Whale songs provide new way to survey the Earth's crust
A research team led by John Nabelek, a professor in Oregon State University’s College of Earth, Ocean, and Atmospheric Sciences, has shown that it may be possible to use the songs of fin whales to produce seismic images of the Earth's oceanic crust.
The fin whale is one of the largest creatures ever to have roamed the Earth. Second only to the blue whale in size, it can reach a length of up to 85 feet (25.9 m) and weigh up to 74 tonnes. However, one of the more remarkable characteristics of this cetacean is the long and loud songs the males make that are among the lowest-frequency sounds produced by any creature. These songs are so unusual that when they were first detected, they were thought to be from a secret Soviet sonar system.
Now, the OSU team has found that there may be a practical use for these songs – practical from a human point of view. The tracking of fin whales by their songs is a well-established practice, but the new proof-of-concept study shows that these songs can be picked up by ocean seismographs, which are passive sensors that gather data about the seafloor by comparing acoustic signals from the water with seismic vibrations from the ground.
The team found that the fin whale songs interact with the ocean floor, being reflected and refracted by the sediments and bedrock, and can be used to measure the thickness of these layers as well as providing other data.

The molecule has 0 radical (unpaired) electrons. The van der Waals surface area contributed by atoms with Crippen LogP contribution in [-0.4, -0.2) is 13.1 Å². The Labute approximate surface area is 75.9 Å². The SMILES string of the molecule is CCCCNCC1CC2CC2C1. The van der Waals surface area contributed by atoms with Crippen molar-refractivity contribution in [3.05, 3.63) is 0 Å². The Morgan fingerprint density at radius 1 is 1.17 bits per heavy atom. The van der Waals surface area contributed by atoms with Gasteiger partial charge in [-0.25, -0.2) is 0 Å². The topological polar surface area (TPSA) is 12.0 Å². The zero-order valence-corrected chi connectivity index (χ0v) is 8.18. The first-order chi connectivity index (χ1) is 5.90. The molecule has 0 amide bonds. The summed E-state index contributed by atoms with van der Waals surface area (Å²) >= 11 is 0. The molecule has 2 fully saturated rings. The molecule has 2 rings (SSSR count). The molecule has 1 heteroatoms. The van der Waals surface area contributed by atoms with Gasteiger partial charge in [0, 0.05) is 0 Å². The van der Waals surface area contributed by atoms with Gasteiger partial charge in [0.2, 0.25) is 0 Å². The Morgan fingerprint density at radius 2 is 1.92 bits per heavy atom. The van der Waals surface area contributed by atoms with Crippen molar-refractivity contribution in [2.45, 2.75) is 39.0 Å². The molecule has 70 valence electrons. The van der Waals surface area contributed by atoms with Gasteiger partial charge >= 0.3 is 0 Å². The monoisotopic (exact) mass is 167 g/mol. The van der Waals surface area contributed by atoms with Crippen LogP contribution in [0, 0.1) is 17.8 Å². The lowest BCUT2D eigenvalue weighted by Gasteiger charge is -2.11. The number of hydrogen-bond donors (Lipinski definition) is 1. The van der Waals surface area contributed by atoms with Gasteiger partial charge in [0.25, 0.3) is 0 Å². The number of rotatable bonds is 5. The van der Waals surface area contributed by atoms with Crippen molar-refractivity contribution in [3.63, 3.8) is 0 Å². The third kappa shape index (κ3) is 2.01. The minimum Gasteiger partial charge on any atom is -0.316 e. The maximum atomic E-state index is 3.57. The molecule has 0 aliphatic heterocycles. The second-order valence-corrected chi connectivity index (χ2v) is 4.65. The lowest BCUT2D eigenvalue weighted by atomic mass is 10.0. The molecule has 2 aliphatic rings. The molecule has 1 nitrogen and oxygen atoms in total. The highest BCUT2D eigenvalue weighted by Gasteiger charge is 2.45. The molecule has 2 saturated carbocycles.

The findings are based on a study of earthquakes recorded from 54 ocean-bottom seismometers placed along the Blanco transform fault, about 100 miles (160 km) off Cape Blanco on the Oregon Coast. The data showed that strong seismic signals corresponded to whales singing in the area.
As the whales sing, the signals are reflected by the ocean surface and bottom. When they encounter the latter, they interact with the sediments, the basalt layer beneath, and the gabbroic lower crust, which is formed by the cooling of magma deep inside the Earth. These reflected and refracted signals can be recorded on seismographs to form an image of the crust's structure. This is further enhanced by using three seismographs to triangulate the whales' location.
According to the team, using whale songs can not only help to better understand ocean floor earthquakes, but they are also easier to use because, unlike the airguns used to produce artificial signals, they are noninvasive and no government permits are needed. The next step will be to apply machine learning to automate the process.
"The data from the whale songs is useful but it doesn’t completely replace the standard methods," says Nabelek. "This method is useful for investigating the Earth’s oceanic crust where standard science survey methods are not available."
The research was published in Science.
Source: Oregon State University